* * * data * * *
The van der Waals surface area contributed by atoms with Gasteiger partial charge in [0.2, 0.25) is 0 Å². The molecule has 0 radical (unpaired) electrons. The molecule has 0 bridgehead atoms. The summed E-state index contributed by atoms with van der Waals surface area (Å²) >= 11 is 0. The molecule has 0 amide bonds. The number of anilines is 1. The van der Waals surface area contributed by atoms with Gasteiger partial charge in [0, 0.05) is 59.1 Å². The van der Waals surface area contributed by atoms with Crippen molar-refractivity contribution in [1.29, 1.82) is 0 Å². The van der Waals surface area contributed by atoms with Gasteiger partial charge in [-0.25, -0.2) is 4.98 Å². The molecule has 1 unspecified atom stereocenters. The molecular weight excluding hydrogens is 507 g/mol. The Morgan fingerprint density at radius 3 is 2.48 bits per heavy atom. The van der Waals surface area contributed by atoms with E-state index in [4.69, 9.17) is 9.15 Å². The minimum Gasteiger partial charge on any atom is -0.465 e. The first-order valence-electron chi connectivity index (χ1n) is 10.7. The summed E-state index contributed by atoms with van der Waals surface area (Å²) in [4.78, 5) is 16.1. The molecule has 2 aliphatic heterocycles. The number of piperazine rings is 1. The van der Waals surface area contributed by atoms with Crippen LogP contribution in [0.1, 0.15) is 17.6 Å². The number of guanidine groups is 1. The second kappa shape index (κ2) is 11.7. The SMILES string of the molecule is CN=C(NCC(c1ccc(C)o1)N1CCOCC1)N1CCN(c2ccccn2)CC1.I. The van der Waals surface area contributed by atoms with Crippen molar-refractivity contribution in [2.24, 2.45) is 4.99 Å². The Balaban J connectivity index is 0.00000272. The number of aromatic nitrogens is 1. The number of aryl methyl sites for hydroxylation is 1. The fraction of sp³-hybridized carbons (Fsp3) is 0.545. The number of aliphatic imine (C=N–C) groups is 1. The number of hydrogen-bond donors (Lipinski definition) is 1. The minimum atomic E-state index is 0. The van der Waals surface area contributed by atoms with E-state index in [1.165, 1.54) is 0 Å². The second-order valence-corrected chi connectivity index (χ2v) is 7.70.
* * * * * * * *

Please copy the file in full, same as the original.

The van der Waals surface area contributed by atoms with Gasteiger partial charge in [0.2, 0.25) is 0 Å². The molecule has 0 radical (unpaired) electrons. The molecule has 0 bridgehead atoms. The summed E-state index contributed by atoms with van der Waals surface area (Å²) >= 11 is 0. The molecule has 0 amide bonds. The number of anilines is 1. The van der Waals surface area contributed by atoms with Gasteiger partial charge in [0, 0.05) is 59.1 Å². The van der Waals surface area contributed by atoms with Crippen molar-refractivity contribution in [1.29, 1.82) is 0 Å². The van der Waals surface area contributed by atoms with Gasteiger partial charge in [-0.25, -0.2) is 4.98 Å². The molecule has 1 unspecified atom stereocenters. The molecular weight excluding hydrogens is 507 g/mol. The Morgan fingerprint density at radius 3 is 2.48 bits per heavy atom. The van der Waals surface area contributed by atoms with E-state index in [4.69, 9.17) is 9.15 Å². The minimum Gasteiger partial charge on any atom is -0.465 e. The first-order valence-electron chi connectivity index (χ1n) is 10.7. The summed E-state index contributed by atoms with van der Waals surface area (Å²) in [4.78, 5) is 16.1. The molecule has 2 aliphatic heterocycles. The number of piperazine rings is 1. The van der Waals surface area contributed by atoms with Crippen LogP contribution in [0.1, 0.15) is 17.6 Å². The number of guanidine groups is 1. The second kappa shape index (κ2) is 11.7. The SMILES string of the molecule is CN=C(NCC(c1ccc(C)o1)N1CCOCC1)N1CCN(c2ccccn2)CC1.I. The van der Waals surface area contributed by atoms with Crippen molar-refractivity contribution in [2.24, 2.45) is 4.99 Å². The Balaban J connectivity index is 0.00000272. The number of aromatic nitrogens is 1. The number of aryl methyl sites for hydroxylation is 1. The fraction of sp³-hybridized carbons (Fsp3) is 0.545. The number of aliphatic imine (C=N–C) groups is 1. The number of hydrogen-bond donors (Lipinski definition) is 1. The minimum atomic E-state index is 0. The van der Waals surface area contributed by atoms with E-state index in [1.165, 1.54) is 0 Å². The second-order valence-corrected chi connectivity index (χ2v) is 7.70.